I found each of these wines displaying good balance of acid and tannins and fruit quality, again reflective of quality wine making. The style in these wines reminds me of village level Burgundy, and in fact I would find it somewhat challenging to really pull these out of a line-up if tasted blind against some Burgundy. These colors and flavors are not for the New World Pinot Noir lover. Anyone enamored with Russian River Valley or Willamette Valley Pinot Noir will take one look at these and dismiss them as being to light and lacking in intensity, when on the other hand someone who appreciates Burgundy and other cool climate Pinot Noir for their finesse and elegance will be taken quite easily with these wines.

Here are my notes / impressions of these four Pinot Noir:

Ravines Wine Cellars, Himrod, NY
Pinot Noir Finger Lakes, 2007
I tasted this one first and after going back through each wine several times, this is my favorite of the bunch. It displays great fruit and acid balance with depth and length of flavor. There is an underlying wood component that really pushed the red fruits forward but will develop more earthy notes and allow this wine to age well over the next 3-5 years. Great balance of deep fruit and length compliment the finish. I was impressed here and expected to find that there would be a higher price tag - winery retail $22.95


Atwater Estate Vineyards, Burdett, NY
Pinot Noir Finger Lakes, 2007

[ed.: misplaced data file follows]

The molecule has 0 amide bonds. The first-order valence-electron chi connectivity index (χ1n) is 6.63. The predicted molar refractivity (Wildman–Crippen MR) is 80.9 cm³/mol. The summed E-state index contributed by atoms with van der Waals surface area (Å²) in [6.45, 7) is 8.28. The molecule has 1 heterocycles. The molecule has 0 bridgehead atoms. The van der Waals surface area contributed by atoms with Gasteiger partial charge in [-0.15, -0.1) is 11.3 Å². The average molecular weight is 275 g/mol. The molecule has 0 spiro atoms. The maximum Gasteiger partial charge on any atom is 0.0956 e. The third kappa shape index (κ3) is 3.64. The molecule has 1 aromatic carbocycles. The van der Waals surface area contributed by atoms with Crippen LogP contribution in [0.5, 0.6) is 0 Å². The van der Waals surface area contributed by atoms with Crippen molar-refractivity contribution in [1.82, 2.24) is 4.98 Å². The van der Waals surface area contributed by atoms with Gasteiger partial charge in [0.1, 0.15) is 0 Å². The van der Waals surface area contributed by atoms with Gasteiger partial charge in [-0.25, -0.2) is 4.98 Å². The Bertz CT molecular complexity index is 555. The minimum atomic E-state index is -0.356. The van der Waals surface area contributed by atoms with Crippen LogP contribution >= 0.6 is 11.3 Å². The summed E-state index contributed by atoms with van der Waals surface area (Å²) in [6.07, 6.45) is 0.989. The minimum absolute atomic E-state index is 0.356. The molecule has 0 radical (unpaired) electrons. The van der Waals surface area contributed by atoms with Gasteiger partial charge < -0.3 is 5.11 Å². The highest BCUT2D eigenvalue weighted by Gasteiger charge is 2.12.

Taller bottle and a screened on label make for an impressive package. The wine was just a bit closed with respect for the fruit - it did open up after about an hour - but again there is an underlying wood component that suggests attentive wine making. This wine comes from three vineyards, which appear to be on the eastern shore of Seneca Lake, one of the best micro-climates in the region. Some of these vineyards also appear to have been planted in the 1970s (although the website was not specific). Again I found good concentration of fruit and I could see this wine going for about 3-5 years, as well. Winery retail $18.00 / 458 cases made.



Heart & Hands Wine Company, Union Springs, NY
Pinot Noir Finger Lakes, 2008
This wine stood out a bit as there was definite lighter fruit component on the nose. My initial thoughts were that they used some carbonic maceration here - whole berry ferment? - which gives the wine its youthful, bubble-gum quality. In any event they have certainly captured the ripe strawberry / raspberry flavors of a young, cool climate Pinot Noir. There is a Vino-Lock seal on the bottle so there I am guessing that the wine making here is probably as attentive as they are to the packaging. I found this wine to be impressive and quite pleasant to drink, and I feel it would reward with a couple of years of bottle aging. Winery retail (only) $19.99 / 251 cases made.

Damiani Wine Cellars, Hector, NY
Pinot Noir Finger Lakes, 2008
This is the only wine that left me wondering. My initial thoughts, based on the presence of fine bubbles in the glass a overly chewy level of acidity and a very dry feel on the palate - was that there might be something off here. I also get this "heavy" feeling in my sinus after tasting this wine, and that only happens when I taste a wine that is a bit funky - usually with a bit of sulphur that needs to blow off. I have come back to this wine about 4 times over the course of two hours and I still get the same feel. Unfortunately so, because otherwise the wine seems to be well made with deeper fruit than the other three and a finish that is darker and more intense / rustic that the first three. I think that I would like to see another bottle, but it does appear to be a sound wine. Winery retail $25.00 / 221 cases produced.